When thinking of minerals, gold is king and silver tracks its performance closely. Lithium, cobalt, lead and coltan, just to mention a few, have been on trend over recent years. But the market is likely to open to a set of new and mysterious minerals being found in the least expected forms and places.
Curious? Keep reading!
Counting New Minerals:
Was discovered inside a meteorite found in Buryatia, Russia in 2016. After two years of testing, researchers from the Ural Federal University, Novosibirsk State University and the Geological Institute at the Siberian Branch of the Russian Academy of Science uncovered that it is harder than a diamond. Although Uakitite’s discovery spurred further studies into space mineralogy, the amount discovered on earth was so small that it is unlikely to enter the mineral market.
Calcium Silicate Perovskite:
speaking of diamonds, this new mineral is found deeply embedded within Mother Earth. Like Uakitite, CSP will not be seen on the markets any time soon as its carbon structure means it cannot exist on the earth’s surface. It is estimated to be the fourth most prevalent element on earth, but due to pressure it is not stable on the earth’s surface. As a result, it is hidden from scientists’ sight at 400 miles below surface. The closest humankind has come to studying CPS is in its compressed form inside diamonds.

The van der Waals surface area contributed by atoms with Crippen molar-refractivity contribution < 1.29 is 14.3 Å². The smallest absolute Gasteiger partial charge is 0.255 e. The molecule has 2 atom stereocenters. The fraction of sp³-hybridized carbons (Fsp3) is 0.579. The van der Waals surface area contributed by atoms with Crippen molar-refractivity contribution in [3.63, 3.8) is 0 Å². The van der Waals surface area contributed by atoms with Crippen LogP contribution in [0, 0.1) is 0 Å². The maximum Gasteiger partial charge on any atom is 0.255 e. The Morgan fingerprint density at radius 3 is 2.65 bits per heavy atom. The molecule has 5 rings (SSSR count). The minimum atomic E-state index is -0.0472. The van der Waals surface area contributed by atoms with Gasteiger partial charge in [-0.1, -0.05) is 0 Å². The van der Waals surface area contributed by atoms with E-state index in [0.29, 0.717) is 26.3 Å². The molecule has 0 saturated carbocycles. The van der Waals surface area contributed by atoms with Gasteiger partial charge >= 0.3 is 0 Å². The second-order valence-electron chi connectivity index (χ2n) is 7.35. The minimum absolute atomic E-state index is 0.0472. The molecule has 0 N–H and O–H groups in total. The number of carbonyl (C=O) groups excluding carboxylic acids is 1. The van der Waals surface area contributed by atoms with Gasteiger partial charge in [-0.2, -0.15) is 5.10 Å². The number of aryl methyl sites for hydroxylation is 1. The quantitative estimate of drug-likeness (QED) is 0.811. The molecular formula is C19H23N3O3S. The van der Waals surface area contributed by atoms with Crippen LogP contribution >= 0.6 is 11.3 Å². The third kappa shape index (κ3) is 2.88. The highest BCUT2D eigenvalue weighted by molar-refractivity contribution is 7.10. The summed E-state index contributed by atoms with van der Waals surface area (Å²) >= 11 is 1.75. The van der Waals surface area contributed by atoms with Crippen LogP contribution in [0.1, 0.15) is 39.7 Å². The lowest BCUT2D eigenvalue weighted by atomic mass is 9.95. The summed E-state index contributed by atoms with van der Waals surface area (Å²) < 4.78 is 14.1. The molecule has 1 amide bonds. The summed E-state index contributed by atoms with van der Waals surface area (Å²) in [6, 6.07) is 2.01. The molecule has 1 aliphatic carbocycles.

A rare form of calcium carbonate, was recently found in plants for the first time by scientists at Sainsbury Laboratory at Cambridge University. Rarely encountered on earth, Vaterite crystals can appear in the silvery-white protective crust over alpine plants, freshwater crustaceans and, weirdly, the inner ears of salmon, among precious few other locations. This scarce mineral is of interest to the pharmaceutical industry as its unique properties make it an enhanced medication carrier. It could help limit the side-effects of some drugs, such as cancer treatments.
To complete the count, Rare Earth cannot be excluded – not a new mineral per se but a composition of different ores, such as yttrium, dysprosium and europium. Rare earth is present in most technological devices. While deposits can be found on earth’s surface, its natural dispersion makes it hard to find in substantial amounts. China controlled about 95 percent of global rare earth supply, monopolizing its prices for major electronics manufacturers. But a recent discovery made by Japanese scientists is expected to become a game changer with the discovery of a deposit near the coast of Japan that is expected to contain 16 million tons and a supply lasting about 800 years.